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Full text of "The Discovery Of The Child"

THE MECHANISM OF WRITING                265

pen, and the muscular mechanism necessary for wielding the
writing-instrument has been established. From an examination of
such drawings it is possible to come to a safe conclusion about
the child's readiness to hold a pen in his hand.

As alternative exercises are also used the above-mentioned out-
line drawings which represent combinations of geometrical figures
.and various decorative subjects such as flowers and scenery. Such
•drawings perfect the handwork, because they oblige the child to
draw lines of varying lengths and make him more and mor6
skilful and sure in the use of his hands.

Now if we were to reckon up the lines produced by a child in
filling in the figures and if they were translated into the graphic
lines of writing, there would be filled many dozens of copybooks.
Hence the mastery of the sign in the writing of our little ones could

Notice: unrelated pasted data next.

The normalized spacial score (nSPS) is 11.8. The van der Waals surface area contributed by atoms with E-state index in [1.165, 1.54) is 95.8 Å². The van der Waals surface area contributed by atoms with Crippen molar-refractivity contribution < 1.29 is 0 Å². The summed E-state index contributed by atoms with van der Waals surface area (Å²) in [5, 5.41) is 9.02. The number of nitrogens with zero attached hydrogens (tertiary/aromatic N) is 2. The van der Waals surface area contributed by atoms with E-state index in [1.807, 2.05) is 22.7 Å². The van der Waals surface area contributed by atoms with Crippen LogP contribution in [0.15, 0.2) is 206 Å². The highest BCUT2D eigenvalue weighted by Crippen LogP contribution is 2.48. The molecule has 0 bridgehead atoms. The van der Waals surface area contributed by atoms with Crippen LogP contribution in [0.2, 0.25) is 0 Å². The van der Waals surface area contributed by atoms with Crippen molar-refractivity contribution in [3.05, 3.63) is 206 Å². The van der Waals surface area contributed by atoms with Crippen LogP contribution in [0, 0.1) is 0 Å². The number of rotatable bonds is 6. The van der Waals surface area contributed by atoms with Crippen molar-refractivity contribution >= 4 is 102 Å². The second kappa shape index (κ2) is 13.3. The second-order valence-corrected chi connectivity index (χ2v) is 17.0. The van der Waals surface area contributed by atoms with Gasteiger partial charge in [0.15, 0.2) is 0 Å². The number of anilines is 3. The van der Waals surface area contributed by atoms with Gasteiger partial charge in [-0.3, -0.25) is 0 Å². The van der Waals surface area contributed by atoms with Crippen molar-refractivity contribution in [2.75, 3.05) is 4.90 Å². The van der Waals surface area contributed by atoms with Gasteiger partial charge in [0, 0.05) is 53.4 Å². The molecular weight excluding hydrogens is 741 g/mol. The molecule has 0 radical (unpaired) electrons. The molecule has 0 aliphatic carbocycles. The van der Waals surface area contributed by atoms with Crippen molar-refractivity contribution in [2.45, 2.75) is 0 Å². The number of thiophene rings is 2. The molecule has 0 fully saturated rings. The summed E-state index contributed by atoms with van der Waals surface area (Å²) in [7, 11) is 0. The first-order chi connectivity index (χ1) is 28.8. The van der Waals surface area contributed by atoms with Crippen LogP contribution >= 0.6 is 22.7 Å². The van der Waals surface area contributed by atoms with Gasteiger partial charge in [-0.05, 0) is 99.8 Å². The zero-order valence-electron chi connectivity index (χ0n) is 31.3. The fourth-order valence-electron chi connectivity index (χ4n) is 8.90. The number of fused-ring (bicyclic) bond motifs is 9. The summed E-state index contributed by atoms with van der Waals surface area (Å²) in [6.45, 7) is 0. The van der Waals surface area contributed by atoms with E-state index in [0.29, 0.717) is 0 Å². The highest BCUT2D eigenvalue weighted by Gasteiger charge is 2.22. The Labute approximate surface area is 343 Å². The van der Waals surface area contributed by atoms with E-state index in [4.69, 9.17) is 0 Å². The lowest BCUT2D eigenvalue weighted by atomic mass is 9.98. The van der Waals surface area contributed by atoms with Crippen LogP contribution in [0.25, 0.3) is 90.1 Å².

be compared with that which is attained in the third elementary
•class by the common methods.

When they take a pen into their hand for the first time, they
will be able to handle it almost like a writer.

I consider that no means could be found which could be more
efficacious in making such a conquest in less time, and which
could give so much amusement to the child. The old method
which I used with the defectives—of touching the outlines of the
letters on the card with a rod—was, by contrast, very poor and
sterile.

Even when the children can write, I always continue with
these exercises, which allow of indefinite progress, for the drawings
can be varied and complicated in all sorts of ways, and the children,
always practising essentially the same exercise, see accumulating a
.gallery of varied pictures of increasing merit, which are the pride
of every one of them. Thus I not only start, but improve writing,
"by the very exercises which I call preparatory; for example, in the
present case the holding of the pen will be made more and more
secure, not with repeated exercises in writing, but with those of
filling in drawings* So my children perfect themselves, in writing
without writing.